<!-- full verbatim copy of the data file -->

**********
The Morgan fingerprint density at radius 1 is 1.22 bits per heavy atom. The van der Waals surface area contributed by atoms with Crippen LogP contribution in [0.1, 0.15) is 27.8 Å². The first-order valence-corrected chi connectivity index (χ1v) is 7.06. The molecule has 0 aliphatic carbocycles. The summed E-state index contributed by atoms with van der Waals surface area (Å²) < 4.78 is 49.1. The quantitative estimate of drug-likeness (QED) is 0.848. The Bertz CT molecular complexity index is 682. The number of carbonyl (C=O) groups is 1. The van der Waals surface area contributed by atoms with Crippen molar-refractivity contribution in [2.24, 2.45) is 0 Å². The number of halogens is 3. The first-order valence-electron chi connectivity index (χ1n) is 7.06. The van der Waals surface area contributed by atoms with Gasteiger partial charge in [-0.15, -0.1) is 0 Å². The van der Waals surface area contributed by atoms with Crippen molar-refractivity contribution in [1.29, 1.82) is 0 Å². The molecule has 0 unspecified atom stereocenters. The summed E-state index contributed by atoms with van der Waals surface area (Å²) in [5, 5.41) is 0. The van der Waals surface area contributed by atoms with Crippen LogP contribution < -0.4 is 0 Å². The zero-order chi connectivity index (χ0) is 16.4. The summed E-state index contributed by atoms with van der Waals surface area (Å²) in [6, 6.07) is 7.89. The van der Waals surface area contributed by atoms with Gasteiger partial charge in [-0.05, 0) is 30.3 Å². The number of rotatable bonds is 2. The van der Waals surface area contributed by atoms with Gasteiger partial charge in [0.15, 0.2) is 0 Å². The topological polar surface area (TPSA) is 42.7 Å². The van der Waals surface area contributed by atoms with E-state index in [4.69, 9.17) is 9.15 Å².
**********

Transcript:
The Morgan fingerprint density at radius 1 is 1.22 bits per heavy atom. The van der Waals surface area contributed by atoms with Crippen LogP contribution in [0.1, 0.15) is 27.8 Å². The first-order valence-corrected chi connectivity index (χ1v) is 7.06. The molecule has 0 aliphatic carbocycles. The summed E-state index contributed by atoms with van der Waals surface area (Å²) < 4.78 is 49.1. The quantitative estimate of drug-likeness (QED) is 0.848. The Bertz CT molecular complexity index is 682. The number of carbonyl (C=O) groups is 1. The van der Waals surface area contributed by atoms with Crippen molar-refractivity contribution in [2.24, 2.45) is 0 Å². The number of halogens is 3. The first-order valence-electron chi connectivity index (χ1n) is 7.06. The van der Waals surface area contributed by atoms with Gasteiger partial charge in [-0.15, -0.1) is 0 Å². The van der Waals surface area contributed by atoms with Crippen molar-refractivity contribution in [1.29, 1.82) is 0 Å². The molecule has 0 unspecified atom stereocenters. The summed E-state index contributed by atoms with van der Waals surface area (Å²) in [5, 5.41) is 0. The van der Waals surface area contributed by atoms with Crippen LogP contribution < -0.4 is 0 Å². The zero-order chi connectivity index (χ0) is 16.4. The summed E-state index contributed by atoms with van der Waals surface area (Å²) in [6, 6.07) is 7.89. The van der Waals surface area contributed by atoms with Gasteiger partial charge in [-0.05, 0) is 30.3 Å². The number of rotatable bonds is 2. The van der Waals surface area contributed by atoms with Gasteiger partial charge in [0.15, 0.2) is 0 Å². The topological polar surface area (TPSA) is 42.7 Å². The van der Waals surface area contributed by atoms with E-state index in [4.69, 9.17) is 9.15 Å².